Author + information
- Received January 10, 2013
- Revision received March 1, 2013
- Accepted March 15, 2013
- Published online July 1, 2013.
- John P. Vavalle, MD, MHS∗∗ (, )
- Robert Clare, MS∗,
- Karen Chiswell, PhD∗,
- Sunil V. Rao, MD∗,
- John L. Petersen, MD†,
- Neal S. Kleiman, MD‡,
- Kenneth W. Mahaffey, MD∗ and
- Tracy Y. Wang, MD, MHS, MSc∗
- ∗Duke Clinical Research Institute, Durham, North Carolina
- †Swedish Medical Center, Seattle, Washington
- ‡Methodist DeBakey Heart and Vascular Center, the Methodist Hospital, Houston, Texas
- ↵∗Reprint requests and correspondence:
Dr. John P. Vavalle, 2400 Pratt Street, Room 0311 Terrace Level, Durham, North Carolina 27705.
Objectives This study sought to determine if there is an association between bleed location and clinical outcomes in acute coronary syndromes (ACS) patients.
Background The prognostic significance of bleeding location among ACS patients undergoing cardiac catheterization is not well known.
Methods We analyzed in-hospital bleeding events among 9,978 patients randomized in the SYNERGY (Superior Yield of the New Strategy of Enoxaparin, Revascularization, and Glycoprotein IIb/IIIa Inhibitors) study. Bleeding events were categorized by location as access site, systemic, surgical, or superficial, and severity was graded using the GUSTO (Global Use of Strategies to Open Occluded Coronary Arteries) definition. We assessed the association of each bleeding location and severity with 6-month risk of death or myocardial infarction using a multicovariate-adjusted Cox proportional hazard model.
Results A total of 4,900 bleeding events were identified among 3,694 ACS patients with in-hospital bleeding. Among 4,679 GUSTO mild/moderate bleeding events, only surgical and systemic bleeds were associated with an increased risk of 6-month death or myocardial infarction (adjusted hazard ratio [HR]: 2.52 [95% confidence interval (CI): 2.16 to 2.94, and 1.40 [95% CI: 1.16 to 1.69], respectively). Mild/moderate superficial and access-site bleeds were not associated with downstream risk (adjusted HR: 1.17 [95% CI: 0.97 to 1.40], and 0.96 [95% CI: 0.82 to 1.12], respectively). Among 221 GUSTO severe bleeds, surgical bleeds were associated with the highest risk (HR: 5.27 [95% CI: 3.80 to 7.29]), followed by systemic (HR: 4.48 [95% CI: 2.98 to 6.72]), and finally access-site bleeds (HR: 3.57 [95% CI: 2.35 to 5.40]).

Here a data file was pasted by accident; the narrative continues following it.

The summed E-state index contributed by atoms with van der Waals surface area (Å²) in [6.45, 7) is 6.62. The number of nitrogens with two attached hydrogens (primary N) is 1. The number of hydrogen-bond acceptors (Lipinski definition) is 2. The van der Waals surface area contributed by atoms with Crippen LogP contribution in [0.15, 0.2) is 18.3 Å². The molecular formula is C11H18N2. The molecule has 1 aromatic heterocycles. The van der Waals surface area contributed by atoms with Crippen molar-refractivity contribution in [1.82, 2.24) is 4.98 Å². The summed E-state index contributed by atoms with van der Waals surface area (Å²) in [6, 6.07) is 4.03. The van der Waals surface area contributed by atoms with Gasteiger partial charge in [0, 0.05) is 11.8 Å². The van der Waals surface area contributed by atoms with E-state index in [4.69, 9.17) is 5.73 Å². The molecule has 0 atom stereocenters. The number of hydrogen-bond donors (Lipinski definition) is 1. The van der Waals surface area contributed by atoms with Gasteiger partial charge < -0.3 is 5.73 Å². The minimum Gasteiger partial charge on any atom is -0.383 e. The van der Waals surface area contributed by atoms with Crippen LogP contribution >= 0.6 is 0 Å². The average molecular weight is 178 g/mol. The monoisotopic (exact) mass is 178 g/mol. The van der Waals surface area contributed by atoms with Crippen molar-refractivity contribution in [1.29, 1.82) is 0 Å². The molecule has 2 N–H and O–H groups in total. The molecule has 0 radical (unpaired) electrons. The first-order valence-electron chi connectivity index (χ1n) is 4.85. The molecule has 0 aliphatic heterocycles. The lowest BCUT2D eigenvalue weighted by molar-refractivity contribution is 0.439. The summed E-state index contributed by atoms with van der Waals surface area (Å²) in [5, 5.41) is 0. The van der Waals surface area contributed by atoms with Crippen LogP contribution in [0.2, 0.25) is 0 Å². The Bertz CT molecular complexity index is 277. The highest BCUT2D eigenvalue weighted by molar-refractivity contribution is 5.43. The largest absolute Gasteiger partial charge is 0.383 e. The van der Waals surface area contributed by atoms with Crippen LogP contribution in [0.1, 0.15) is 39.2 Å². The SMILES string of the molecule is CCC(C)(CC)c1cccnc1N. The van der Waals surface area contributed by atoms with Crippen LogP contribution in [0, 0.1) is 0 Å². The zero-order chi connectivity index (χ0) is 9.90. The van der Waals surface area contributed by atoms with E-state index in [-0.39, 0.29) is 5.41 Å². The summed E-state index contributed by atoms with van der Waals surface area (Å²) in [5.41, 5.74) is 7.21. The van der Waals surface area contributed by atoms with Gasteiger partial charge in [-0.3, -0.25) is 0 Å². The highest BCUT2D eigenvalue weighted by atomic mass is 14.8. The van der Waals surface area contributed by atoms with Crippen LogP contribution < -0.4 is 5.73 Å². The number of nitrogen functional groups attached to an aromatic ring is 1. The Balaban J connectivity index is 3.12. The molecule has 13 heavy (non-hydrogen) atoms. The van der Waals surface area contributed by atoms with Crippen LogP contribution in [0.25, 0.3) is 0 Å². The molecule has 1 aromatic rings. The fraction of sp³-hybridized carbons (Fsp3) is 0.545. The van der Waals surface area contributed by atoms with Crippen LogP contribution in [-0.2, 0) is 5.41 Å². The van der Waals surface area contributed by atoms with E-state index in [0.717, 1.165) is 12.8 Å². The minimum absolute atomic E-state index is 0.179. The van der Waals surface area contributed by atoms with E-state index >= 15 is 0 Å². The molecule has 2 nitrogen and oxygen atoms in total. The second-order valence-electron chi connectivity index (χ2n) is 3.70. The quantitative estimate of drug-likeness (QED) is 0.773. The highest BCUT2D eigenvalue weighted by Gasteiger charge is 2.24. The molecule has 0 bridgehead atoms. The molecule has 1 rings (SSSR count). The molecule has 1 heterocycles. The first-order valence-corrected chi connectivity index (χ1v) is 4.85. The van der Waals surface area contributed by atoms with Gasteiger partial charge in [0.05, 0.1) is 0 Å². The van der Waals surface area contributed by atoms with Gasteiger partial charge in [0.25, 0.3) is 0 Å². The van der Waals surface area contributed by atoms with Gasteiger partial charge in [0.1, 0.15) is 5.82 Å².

Conclusions Among ACS patients who develop in-hospital bleeding, systemic and surgical bleeding are associated with the highest risks of adverse outcomes regardless of bleeding severity. Although the most frequent among bleeds, GUSTO mild/moderate access-site bleeding is not associated with increased risk. These data underscore the importance of strategies to minimize overall bleeding risk beyond vascular access site management.